Tag Archive for: child custody battles

“How much will my custody case cost?” is a question I hear over and over.  I don’t know is the answer.  If things go well, if both parents and attorneys are reasonable, and you are lucky, the cost may be below my initial retainer of $5,000 and you will get a refund. If you get into litigation, your fees could be two or three times that, or even more.  The sky really is the limit.

Witness the Toronto case known as M. and F.  The mother alleged that the father was not entited to overnight visits with their six year old son because he had been violent toward her.  That made him, according to the mother, unsafe to be alone with the child. The mother owns a successful insurance brokerage.  The father is a lawyer.

The trial lasted 34 days. Then the case went to the Ontario Court of Appeal.  In the end, the father won.  The court ordered the mother to pay $540,000 of the father’s legal fees.  The total amount of legal fees spent by the two parents was over two million dollars.

“The kids need haircuts!” were the first words Michael said when he walked into the library conference room for the mediation with his lawyer.

“I’d get them one if you would pay some child support!” shot back Sandy, his estranged wife, who was already seated in the conference room with her lawyer.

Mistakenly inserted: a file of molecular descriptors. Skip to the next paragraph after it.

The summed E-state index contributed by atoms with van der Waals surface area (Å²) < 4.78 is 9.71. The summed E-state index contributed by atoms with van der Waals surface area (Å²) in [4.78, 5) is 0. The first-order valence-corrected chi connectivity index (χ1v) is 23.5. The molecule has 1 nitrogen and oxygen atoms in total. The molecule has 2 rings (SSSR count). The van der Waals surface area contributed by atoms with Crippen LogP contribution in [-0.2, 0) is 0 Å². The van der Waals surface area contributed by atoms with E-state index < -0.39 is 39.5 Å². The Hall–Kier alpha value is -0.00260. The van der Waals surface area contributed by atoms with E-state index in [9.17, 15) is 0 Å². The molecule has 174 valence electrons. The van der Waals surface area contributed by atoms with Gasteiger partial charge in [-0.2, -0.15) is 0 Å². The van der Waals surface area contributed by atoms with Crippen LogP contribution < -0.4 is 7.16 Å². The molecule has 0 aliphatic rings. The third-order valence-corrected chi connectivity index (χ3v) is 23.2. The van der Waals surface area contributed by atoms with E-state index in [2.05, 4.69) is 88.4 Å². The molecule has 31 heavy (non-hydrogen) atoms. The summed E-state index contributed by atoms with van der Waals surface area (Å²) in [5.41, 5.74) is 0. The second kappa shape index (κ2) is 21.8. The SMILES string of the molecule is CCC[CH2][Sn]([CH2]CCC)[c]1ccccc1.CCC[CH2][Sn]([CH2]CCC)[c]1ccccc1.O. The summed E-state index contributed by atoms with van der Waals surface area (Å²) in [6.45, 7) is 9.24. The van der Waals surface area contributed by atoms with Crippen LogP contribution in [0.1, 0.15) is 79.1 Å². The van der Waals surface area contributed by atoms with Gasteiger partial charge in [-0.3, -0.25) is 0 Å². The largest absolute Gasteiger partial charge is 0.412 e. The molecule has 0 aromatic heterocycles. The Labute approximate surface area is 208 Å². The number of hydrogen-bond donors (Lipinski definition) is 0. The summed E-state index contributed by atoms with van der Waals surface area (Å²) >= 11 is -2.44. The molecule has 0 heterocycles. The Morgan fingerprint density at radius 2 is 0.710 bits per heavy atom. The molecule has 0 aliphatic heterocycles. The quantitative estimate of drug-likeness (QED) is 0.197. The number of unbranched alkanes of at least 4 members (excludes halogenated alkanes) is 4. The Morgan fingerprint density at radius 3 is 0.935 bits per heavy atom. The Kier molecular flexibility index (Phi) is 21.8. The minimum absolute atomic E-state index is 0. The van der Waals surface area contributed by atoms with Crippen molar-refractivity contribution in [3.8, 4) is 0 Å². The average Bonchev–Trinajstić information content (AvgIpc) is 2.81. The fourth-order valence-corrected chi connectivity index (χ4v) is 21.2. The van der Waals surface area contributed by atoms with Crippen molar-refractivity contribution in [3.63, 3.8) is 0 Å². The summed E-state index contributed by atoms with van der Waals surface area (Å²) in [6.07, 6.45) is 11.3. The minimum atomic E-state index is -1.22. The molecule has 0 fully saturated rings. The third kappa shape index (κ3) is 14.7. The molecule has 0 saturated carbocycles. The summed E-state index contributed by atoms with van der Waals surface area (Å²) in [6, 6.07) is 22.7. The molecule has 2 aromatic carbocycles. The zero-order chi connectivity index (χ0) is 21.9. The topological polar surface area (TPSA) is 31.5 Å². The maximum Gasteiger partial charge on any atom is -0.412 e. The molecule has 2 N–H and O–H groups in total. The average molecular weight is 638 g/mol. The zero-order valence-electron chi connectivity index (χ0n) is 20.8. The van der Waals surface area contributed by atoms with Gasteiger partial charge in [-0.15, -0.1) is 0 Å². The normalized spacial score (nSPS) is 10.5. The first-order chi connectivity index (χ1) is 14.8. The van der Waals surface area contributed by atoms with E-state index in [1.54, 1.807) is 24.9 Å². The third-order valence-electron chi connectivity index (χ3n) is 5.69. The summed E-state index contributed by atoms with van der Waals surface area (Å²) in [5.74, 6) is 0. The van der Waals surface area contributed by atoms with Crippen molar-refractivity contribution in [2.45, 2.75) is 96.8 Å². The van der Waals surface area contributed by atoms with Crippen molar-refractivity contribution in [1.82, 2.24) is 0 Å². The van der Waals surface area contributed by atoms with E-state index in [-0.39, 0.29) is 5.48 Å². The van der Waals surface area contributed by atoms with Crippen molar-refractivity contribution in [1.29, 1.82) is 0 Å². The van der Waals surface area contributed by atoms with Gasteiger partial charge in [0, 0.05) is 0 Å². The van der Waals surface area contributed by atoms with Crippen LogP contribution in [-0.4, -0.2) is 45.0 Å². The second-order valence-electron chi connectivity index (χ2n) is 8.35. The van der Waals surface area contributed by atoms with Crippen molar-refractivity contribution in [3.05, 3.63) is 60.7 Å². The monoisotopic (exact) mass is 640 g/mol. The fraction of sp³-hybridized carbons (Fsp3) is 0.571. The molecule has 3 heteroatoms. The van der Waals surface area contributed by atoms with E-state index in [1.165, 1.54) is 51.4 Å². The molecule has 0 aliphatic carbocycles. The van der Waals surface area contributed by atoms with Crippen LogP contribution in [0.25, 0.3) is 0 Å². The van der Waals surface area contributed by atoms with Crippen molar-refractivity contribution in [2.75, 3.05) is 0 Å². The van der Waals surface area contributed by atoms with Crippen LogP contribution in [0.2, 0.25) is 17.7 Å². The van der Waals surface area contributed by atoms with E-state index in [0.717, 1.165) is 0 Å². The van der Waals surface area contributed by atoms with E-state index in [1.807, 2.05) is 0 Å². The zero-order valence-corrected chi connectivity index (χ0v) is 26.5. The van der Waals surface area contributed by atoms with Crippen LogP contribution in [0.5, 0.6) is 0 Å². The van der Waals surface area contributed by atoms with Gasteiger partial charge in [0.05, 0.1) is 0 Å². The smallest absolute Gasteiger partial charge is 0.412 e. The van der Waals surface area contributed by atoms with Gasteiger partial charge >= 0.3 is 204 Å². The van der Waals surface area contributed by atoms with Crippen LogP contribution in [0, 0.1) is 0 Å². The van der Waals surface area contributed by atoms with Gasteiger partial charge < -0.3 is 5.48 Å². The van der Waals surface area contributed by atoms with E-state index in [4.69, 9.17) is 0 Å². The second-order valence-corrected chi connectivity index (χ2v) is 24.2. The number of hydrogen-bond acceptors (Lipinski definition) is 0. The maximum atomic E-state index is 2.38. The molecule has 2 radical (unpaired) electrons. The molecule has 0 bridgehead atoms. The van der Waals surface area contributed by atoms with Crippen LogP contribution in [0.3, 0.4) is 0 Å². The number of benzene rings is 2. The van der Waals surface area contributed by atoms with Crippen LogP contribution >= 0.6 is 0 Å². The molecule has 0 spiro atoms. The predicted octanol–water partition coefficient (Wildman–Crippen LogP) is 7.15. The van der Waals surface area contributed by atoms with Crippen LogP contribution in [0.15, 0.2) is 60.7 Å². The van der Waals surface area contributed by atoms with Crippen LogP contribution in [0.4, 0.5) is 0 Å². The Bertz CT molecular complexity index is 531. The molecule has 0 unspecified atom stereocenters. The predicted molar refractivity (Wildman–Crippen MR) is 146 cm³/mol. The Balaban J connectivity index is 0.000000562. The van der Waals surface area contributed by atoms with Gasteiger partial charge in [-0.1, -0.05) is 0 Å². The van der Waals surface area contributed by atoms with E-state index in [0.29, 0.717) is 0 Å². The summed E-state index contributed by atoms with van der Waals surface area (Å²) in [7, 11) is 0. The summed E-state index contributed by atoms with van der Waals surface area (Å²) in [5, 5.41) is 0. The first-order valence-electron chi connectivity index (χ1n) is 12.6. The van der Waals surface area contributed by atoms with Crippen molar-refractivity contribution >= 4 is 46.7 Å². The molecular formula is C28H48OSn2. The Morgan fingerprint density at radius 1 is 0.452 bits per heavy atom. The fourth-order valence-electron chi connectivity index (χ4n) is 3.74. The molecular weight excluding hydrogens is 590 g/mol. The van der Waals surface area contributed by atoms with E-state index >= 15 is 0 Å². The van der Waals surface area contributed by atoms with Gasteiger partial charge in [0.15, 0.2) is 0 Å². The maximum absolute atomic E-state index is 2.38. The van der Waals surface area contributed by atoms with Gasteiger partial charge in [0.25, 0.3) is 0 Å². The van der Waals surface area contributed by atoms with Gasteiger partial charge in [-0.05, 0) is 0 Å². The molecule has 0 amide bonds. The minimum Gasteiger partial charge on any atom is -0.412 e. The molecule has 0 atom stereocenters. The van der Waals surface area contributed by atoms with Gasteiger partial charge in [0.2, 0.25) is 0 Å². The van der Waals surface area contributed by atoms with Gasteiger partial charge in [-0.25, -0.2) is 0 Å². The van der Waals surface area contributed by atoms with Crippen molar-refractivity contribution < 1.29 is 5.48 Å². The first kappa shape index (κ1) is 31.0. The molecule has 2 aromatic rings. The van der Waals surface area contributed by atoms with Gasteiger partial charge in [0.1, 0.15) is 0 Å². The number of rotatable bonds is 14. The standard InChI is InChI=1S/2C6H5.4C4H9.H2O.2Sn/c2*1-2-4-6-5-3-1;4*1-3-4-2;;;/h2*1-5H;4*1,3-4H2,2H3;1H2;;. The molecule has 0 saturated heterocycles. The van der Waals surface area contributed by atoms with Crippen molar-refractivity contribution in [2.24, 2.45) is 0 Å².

Before the exchange could heat up any more, retired Judge O’Malley, dressed nattily in a tweed sport coat, looked up from his papers at the head of the conference table and peered over his reading glasses.

“Let me give both of you a tip,” he said in his slow, quiet voice that demanded attention.  “The court doesn’t like hysterical, angry witnesses.  If it’s a close call, and one party is hysterical and emotional and the other one is calm and rational, the judge is usually going to go with the one that’s calm.”

Scott Dekraai, 41, allegedly walked into the beauty salon where his ex-wife worked and killed her and seven other people yesterday in Seal Beach, California.  They were involved in a bitter custody battle over their 8 year old son.

I think there is a rage reaction lurking in all of us.  Most of us keep it under control.   But emotions are strong and they can overwhelm logical thinking.

I’ve had clients who have let their anger involve them in domestic violence.  I’ve had clients who have directed their anger inwardly and tried to commit suicide.  When I asked them why, they said something like “I don’t know.  I just snapped.”

My advice?  No matter what happens in your divorce, get control of your anger.  And have a big flashing neon sign in the back of your mind that says “The best revenge is living well.”